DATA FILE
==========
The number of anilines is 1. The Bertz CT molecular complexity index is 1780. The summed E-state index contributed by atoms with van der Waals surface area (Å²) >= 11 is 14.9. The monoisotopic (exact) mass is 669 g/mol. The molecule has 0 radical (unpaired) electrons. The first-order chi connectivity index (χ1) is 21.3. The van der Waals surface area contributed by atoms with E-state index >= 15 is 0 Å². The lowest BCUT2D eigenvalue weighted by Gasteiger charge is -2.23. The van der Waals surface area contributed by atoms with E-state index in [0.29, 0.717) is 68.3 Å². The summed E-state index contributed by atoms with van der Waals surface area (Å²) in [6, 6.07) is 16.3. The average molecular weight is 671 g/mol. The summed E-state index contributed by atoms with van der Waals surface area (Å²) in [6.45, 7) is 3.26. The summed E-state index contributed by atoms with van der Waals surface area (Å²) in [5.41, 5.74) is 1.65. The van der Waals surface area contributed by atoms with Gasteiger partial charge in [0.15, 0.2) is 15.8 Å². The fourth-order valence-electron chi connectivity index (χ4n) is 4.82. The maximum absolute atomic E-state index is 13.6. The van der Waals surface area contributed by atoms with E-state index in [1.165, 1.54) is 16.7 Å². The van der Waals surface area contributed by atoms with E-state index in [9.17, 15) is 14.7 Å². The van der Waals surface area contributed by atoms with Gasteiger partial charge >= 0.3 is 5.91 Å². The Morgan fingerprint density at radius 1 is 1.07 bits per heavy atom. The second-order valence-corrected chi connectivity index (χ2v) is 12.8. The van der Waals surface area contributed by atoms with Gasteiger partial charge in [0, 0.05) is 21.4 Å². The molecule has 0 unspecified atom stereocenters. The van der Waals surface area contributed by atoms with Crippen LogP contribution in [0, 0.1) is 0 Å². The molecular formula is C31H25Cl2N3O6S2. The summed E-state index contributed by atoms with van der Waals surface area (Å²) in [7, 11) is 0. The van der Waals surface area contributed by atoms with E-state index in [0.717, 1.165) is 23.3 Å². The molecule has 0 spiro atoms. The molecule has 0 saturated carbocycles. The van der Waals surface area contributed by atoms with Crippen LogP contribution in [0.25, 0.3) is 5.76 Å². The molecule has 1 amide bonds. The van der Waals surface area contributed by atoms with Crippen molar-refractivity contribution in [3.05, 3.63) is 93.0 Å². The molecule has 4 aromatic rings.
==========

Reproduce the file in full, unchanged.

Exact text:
The number of anilines is 1. The Bertz CT molecular complexity index is 1780. The summed E-state index contributed by atoms with van der Waals surface area (Å²) >= 11 is 14.9. The monoisotopic (exact) mass is 669 g/mol. The molecule has 0 radical (unpaired) electrons. The first-order chi connectivity index (χ1) is 21.3. The van der Waals surface area contributed by atoms with E-state index >= 15 is 0 Å². The lowest BCUT2D eigenvalue weighted by Gasteiger charge is -2.23. The van der Waals surface area contributed by atoms with E-state index in [0.29, 0.717) is 68.3 Å². The summed E-state index contributed by atoms with van der Waals surface area (Å²) in [6, 6.07) is 16.3. The average molecular weight is 671 g/mol. The summed E-state index contributed by atoms with van der Waals surface area (Å²) in [6.45, 7) is 3.26. The summed E-state index contributed by atoms with van der Waals surface area (Å²) in [5.41, 5.74) is 1.65. The van der Waals surface area contributed by atoms with Gasteiger partial charge in [0.15, 0.2) is 15.8 Å². The fourth-order valence-electron chi connectivity index (χ4n) is 4.82. The maximum absolute atomic E-state index is 13.6. The van der Waals surface area contributed by atoms with E-state index in [1.165, 1.54) is 16.7 Å². The van der Waals surface area contributed by atoms with E-state index in [9.17, 15) is 14.7 Å². The van der Waals surface area contributed by atoms with Gasteiger partial charge >= 0.3 is 5.91 Å². The Morgan fingerprint density at radius 1 is 1.07 bits per heavy atom. The second-order valence-corrected chi connectivity index (χ2v) is 12.8. The van der Waals surface area contributed by atoms with Gasteiger partial charge in [0, 0.05) is 21.4 Å². The molecule has 0 unspecified atom stereocenters. The van der Waals surface area contributed by atoms with Crippen LogP contribution in [0, 0.1) is 0 Å². The molecular formula is C31H25Cl2N3O6S2. The summed E-state index contributed by atoms with van der Waals surface area (Å²) in [7, 11) is 0. The van der Waals surface area contributed by atoms with E-state index in [0.717, 1.165) is 23.3 Å². The molecule has 0 spiro atoms. The molecule has 0 saturated carbocycles. The van der Waals surface area contributed by atoms with Crippen LogP contribution in [0.25, 0.3) is 5.76 Å². The molecule has 1 amide bonds. The van der Waals surface area contributed by atoms with Crippen molar-refractivity contribution in [3.05, 3.63) is 93.0 Å². The molecule has 4 aromatic rings.